By Claire Adams, Personal & Professional Development Expert.
Bringing up a child is without any doubt one of the most challenging, but also potentially most rewarding experiences a person can have. The mixture of pride when they learn or do something well is mixed with less glamorous instances of dealing with vomit and diarrhoea, while the joy and peace you feel when they finally fall asleep is bound to be interrupted with the feeling of apprehension when they test the limits of their physical abilities and, unavoidably, end up at hospital.
Still, apart from the worries that every parent has, there is one even greater responsibility – teaching your children the right values. Needless to say, the phrase “right values” can be interpreted in many different ways, but that still doesn’t really reduce the importance of the parents’ role in helping the world become a better place.
So, what are those values that parents should help their children master at an early age?
Unless you are absolutely sure your children will be fine without having any “people skills”, you should foster positive social behaviour from the earliest age. Helping them understand that by working in a group they can achieve so much more means you’re preparing them for their future personal and professional relations.
Once they grasp the concept behind social interaction, your children will be more likely to grow up and become valuable and appreciated members of society, who will pass on the same values you taught them onto their children.
Although many people believe empathy can’t be taught, nothing can be further from the truth. This is a complex phenomenon, which includes several components, such as taking another person’s perspective, ability to distinguish one’s own feelings from the feelings of others and the ability to adapt one’s emotional response.
There are so many grown-ups who lack this quality that forward thinking experts, such as those at fantastic Wyndham Vale Childcare Centre, don’t waste time, but try to help children understand why it’s important to be empathetic.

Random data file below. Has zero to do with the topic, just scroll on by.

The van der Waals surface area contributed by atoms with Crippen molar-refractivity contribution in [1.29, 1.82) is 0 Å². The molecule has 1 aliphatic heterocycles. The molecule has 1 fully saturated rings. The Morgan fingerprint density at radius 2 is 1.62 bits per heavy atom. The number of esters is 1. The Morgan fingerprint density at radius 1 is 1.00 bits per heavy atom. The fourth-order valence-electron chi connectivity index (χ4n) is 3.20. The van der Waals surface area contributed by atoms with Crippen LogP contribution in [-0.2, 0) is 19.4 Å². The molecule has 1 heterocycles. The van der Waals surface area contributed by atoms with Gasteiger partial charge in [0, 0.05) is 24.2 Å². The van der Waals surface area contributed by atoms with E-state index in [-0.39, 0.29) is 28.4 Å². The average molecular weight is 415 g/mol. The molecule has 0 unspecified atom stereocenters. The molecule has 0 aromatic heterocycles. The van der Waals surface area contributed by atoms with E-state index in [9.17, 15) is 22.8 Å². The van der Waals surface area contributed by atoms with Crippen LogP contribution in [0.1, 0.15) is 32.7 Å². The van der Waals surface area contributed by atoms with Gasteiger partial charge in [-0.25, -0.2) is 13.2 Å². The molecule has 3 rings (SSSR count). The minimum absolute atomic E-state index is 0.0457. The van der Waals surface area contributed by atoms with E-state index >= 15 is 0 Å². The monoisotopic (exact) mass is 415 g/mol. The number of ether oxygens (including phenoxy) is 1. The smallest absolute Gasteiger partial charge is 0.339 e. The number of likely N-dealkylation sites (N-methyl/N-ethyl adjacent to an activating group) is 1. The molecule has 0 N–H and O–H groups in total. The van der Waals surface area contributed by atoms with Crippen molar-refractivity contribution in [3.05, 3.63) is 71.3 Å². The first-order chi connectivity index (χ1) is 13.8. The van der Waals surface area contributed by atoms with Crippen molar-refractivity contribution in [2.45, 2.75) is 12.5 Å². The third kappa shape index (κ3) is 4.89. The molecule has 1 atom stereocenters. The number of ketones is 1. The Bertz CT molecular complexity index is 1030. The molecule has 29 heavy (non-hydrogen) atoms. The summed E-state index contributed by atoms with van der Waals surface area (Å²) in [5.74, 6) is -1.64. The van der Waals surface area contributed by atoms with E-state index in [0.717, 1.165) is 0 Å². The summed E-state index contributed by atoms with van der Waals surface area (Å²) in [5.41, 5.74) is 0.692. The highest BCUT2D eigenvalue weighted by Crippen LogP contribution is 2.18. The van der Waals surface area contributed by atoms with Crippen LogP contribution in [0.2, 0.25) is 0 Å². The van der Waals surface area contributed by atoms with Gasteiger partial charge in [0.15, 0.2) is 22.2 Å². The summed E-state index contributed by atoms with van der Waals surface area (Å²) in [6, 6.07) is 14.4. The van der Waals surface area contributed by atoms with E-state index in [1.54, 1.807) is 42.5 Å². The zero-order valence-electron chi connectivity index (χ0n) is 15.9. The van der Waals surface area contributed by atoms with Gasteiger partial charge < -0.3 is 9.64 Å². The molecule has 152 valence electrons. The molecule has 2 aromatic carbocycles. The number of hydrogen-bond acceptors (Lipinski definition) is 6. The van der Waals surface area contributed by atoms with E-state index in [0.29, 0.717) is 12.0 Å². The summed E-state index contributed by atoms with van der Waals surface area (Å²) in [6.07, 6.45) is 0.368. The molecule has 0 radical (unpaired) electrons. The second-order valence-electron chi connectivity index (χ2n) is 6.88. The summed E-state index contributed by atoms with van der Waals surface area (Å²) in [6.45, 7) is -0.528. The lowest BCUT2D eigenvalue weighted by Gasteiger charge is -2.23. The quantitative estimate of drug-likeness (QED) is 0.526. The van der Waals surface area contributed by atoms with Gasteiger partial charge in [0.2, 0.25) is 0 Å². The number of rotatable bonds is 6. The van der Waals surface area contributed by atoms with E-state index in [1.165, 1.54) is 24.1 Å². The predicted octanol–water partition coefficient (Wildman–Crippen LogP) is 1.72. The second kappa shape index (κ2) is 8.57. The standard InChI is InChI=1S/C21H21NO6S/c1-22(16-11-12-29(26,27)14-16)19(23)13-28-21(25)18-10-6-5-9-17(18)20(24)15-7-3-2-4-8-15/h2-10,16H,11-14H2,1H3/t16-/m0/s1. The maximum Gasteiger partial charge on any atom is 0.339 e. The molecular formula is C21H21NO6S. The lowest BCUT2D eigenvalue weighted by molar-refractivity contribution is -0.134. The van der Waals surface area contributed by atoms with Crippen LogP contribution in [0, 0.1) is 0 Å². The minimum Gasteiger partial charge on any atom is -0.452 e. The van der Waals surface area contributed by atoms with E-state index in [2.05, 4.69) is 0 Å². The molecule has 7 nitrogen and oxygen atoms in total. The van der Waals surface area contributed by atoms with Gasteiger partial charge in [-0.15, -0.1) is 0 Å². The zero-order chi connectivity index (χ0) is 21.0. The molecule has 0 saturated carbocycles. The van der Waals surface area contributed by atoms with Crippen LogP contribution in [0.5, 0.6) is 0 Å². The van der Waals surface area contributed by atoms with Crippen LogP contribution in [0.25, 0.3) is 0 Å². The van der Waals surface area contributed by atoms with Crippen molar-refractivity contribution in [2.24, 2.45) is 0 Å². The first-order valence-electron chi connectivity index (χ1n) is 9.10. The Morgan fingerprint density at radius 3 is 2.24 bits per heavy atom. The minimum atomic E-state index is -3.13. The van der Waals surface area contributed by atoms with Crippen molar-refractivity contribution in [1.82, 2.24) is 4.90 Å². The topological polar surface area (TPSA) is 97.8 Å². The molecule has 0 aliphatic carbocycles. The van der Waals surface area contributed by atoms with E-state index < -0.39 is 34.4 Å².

By teaching our young ones to appreciate education, we are actually helping them learn how to think both intensively and critically and how to find application for what they’ve learned. Education is also one of the key elements that affect children’s character.
The current trend is to discover what children feel passionate about quite early, so that you have more time to provide them with opportunities to learn and later hone their skills. So, help you children find their “element”.
We can all agree that children have diverse capacities, but we shouldn’t forget that they can thrive in a challenging environment, which focuses on creating a positive mindset. If children are encouraged to learn a foreign language and appreciate the benefits of doing so, if their lives are enriched by the presence of various forms of art, they will become much more confident and knowledgeable, which will help them later in life when they’ll have to deal with all sorts of obstacles. Those with a positive attitude to life in general are much more successful when it comes to dealing with various issues.
Children are born without inhibitions when it comes to expressing emotions, but they develop them as a result of their interactions with others. Though sometimes the way they express their feelings may not be completely in line with generally accepted standards, it’s much more important to encourage them to continue speaking their mind, but perhaps in a slightly different way.
Bottling up one’s emotions is never a good idea and it usually leads to serious problems in various fields of life. If you don’t want that to happen to your children, help them understand that showing how they feel is not just OK, but a desirable action.
If children are provided appropriate care and given enough quality attention, they will be able to acquire or learn many important values even at the earliest stage, which should help them prepare for the life ahead of them.
Your job, as a parent, is to help them learn and grow. And clean up after them, till they’re old enough. And change them, till they learn to do it themselves. And make sure they have food on the table and roof over their head, until they leave home. And try to help them stay away from trouble, until…
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